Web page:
So why did the author decide to show this very unsympathetic side of Scrooge, making the reader (at least me) strongly dislike him when all other actions and (displayed) thoughts suggest that, while certainly "cheap" (mostly as a device to enable humorous situations in the cartoon), he is still full of heart and soul, and would never do what is suggested on that page?

  • 1
    The commentary by Parks is helpful. This comic shows Scrooge at his best and worst, obsessed with money and conflicted about the adventure of getting his fortune (as opposed to having his fortune). Frankly I see the scene as merely one of pique. The valley is making his life a misery and he's fantasising about making the valley as miserable as he himself feels.
    – Valorum
    Commented Feb 22, 2021 at 13:20
  • @Valorum Do you mean "The Commentary by Parks" or by "Barks"? Commented Feb 22, 2021 at 20:27
  • @B. Audley In my openion, doing something wrong is more evil and disgusting than thinking about doing something. I suspect that you have sometimes thought about lying, scheating, stealing, killing, etc. without actually doing it. And I suspect that if you had actually done some of the thinks you sometimes flet llike doing you would be a much worse person than you are. Commented Feb 22, 2021 at 21:19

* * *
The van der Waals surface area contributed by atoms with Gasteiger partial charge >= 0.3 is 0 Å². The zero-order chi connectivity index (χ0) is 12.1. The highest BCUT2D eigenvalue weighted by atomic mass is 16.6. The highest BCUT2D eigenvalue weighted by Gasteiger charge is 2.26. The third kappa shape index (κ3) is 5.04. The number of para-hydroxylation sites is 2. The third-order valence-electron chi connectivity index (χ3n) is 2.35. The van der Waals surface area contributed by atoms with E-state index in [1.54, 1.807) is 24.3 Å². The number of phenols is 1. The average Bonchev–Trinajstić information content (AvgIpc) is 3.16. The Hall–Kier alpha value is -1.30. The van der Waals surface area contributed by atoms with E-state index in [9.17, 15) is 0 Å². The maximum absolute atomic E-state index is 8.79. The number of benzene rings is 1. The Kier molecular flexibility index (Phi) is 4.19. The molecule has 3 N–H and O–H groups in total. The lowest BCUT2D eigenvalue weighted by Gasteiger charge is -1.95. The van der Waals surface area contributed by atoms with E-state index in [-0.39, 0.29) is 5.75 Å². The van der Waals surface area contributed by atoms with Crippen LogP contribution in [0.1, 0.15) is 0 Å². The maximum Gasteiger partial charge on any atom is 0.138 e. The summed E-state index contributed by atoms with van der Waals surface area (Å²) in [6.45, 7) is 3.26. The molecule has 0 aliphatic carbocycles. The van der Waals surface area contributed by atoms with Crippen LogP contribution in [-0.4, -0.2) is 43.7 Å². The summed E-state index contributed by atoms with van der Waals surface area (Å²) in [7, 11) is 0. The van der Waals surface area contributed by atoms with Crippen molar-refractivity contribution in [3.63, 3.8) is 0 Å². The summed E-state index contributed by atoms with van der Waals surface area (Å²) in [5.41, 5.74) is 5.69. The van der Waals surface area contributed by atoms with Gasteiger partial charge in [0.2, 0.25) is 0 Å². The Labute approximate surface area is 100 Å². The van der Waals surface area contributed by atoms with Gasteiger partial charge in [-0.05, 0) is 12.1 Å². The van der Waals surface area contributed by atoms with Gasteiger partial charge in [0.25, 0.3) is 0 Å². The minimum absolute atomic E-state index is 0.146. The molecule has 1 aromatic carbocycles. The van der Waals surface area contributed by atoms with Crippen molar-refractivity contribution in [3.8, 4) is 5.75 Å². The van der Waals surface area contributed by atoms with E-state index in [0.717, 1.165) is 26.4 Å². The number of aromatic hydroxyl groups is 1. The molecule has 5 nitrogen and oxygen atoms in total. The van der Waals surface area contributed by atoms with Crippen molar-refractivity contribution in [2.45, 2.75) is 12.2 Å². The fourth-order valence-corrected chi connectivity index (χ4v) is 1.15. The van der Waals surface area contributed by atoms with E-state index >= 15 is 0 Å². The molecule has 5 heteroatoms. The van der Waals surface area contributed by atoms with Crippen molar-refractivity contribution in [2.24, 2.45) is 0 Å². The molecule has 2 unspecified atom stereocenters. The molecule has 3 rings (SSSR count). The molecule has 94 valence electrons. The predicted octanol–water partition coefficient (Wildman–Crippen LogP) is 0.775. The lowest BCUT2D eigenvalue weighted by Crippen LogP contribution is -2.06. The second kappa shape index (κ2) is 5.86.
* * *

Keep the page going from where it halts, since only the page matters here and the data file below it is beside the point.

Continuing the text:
• @B. Audley Maybe you might want to find Don Rosa's email address and ask him about that scene and why he included it. And maybe get him to post his own answer here. Commented Feb 22, 2021 at 21:35
  • @M.A.Golding - Yes, apologies. That should read Don Rosa. I was referring to their commentary in The Life and Times of Scrooge McDuck Vol. 2
    – Valorum
    Commented Feb 22, 2021 at 22:01

1 Answer 1


No real human is all good or all evil. Everyone has inborn desires and drives and everyone is given new desires and drives by the experiences of their lives.

Any normal baby can been turned into a evil monster of cruelty by sufficiently bad and perveted life experiences, and any normal baby can be turned someone weonderfully kind and good by sufficiently good life experiences, but it takes extreme "perfect storm" experiences to turn a normal baby into one of those extremes. Most normal babies turn into somewhat mixed persons, somewhere on the wide spectrum between those extremes.

When Scrooge McDuck was introduced by Carl Barks in "A Christmas on Bear Mountain" in 1947 he was depicted as a bitter, hateful miser and hermit. Scrooge invited Donald and the boys to a dinner party only to play a nasty trick on his nephew and his nephew's adorable nephews - or at least as far as I know Scrooge didn't know what terrible brats they had been depicted as in some earlier stories, and should have assumed they were as adorable as Scrooge had been at their ages.